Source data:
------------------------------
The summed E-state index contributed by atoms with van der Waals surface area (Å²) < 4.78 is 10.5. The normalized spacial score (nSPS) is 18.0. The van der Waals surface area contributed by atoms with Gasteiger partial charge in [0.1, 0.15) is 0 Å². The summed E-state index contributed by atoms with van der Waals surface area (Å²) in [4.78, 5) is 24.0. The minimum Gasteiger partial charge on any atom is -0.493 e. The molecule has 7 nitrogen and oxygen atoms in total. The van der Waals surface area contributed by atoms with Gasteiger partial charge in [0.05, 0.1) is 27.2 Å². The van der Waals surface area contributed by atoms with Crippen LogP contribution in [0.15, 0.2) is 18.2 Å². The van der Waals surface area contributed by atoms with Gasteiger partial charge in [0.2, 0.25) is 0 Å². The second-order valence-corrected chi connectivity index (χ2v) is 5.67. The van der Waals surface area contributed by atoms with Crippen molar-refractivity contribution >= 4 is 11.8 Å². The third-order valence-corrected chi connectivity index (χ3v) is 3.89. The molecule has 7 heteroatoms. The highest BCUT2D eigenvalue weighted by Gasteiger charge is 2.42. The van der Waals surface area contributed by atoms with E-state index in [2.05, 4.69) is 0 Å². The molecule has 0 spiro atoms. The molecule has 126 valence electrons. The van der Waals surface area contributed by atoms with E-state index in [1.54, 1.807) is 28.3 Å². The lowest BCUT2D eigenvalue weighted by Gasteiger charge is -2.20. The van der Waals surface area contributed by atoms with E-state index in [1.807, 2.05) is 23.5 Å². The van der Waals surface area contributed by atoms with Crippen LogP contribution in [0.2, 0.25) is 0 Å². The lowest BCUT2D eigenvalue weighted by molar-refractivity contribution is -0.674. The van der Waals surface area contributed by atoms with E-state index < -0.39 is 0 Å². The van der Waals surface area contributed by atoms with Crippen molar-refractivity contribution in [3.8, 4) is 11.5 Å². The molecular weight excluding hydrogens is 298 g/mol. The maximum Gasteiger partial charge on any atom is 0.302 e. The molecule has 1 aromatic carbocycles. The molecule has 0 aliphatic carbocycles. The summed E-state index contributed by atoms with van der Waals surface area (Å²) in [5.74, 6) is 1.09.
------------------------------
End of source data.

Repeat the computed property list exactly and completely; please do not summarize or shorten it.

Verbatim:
The summed E-state index contributed by atoms with van der Waals surface area (Å²) < 4.78 is 10.5. The normalized spacial score (nSPS) is 18.0. The van der Waals surface area contributed by atoms with Gasteiger partial charge in [0.1, 0.15) is 0 Å². The summed E-state index contributed by atoms with van der Waals surface area (Å²) in [4.78, 5) is 24.0. The minimum Gasteiger partial charge on any atom is -0.493 e. The molecule has 7 nitrogen and oxygen atoms in total. The van der Waals surface area contributed by atoms with Gasteiger partial charge in [0.05, 0.1) is 27.2 Å². The van der Waals surface area contributed by atoms with Crippen LogP contribution in [0.15, 0.2) is 18.2 Å². The van der Waals surface area contributed by atoms with Gasteiger partial charge in [0.2, 0.25) is 0 Å². The second-order valence-corrected chi connectivity index (χ2v) is 5.67. The van der Waals surface area contributed by atoms with Crippen molar-refractivity contribution >= 4 is 11.8 Å². The third-order valence-corrected chi connectivity index (χ3v) is 3.89. The molecule has 7 heteroatoms. The highest BCUT2D eigenvalue weighted by Gasteiger charge is 2.42. The van der Waals surface area contributed by atoms with E-state index in [2.05, 4.69) is 0 Å². The molecule has 0 spiro atoms. The molecule has 126 valence electrons. The van der Waals surface area contributed by atoms with E-state index in [1.54, 1.807) is 28.3 Å². The lowest BCUT2D eigenvalue weighted by Gasteiger charge is -2.20. The van der Waals surface area contributed by atoms with E-state index in [1.807, 2.05) is 23.5 Å². The van der Waals surface area contributed by atoms with Crippen LogP contribution in [0.2, 0.25) is 0 Å². The lowest BCUT2D eigenvalue weighted by molar-refractivity contribution is -0.674. The van der Waals surface area contributed by atoms with E-state index < -0.39 is 0 Å². The van der Waals surface area contributed by atoms with Crippen molar-refractivity contribution in [3.8, 4) is 11.5 Å². The molecular weight excluding hydrogens is 298 g/mol. The maximum Gasteiger partial charge on any atom is 0.302 e. The molecule has 1 aromatic carbocycles. The molecule has 0 aliphatic carbocycles. The summed E-state index contributed by atoms with van der Waals surface area (Å²) in [5.74, 6) is 1.09.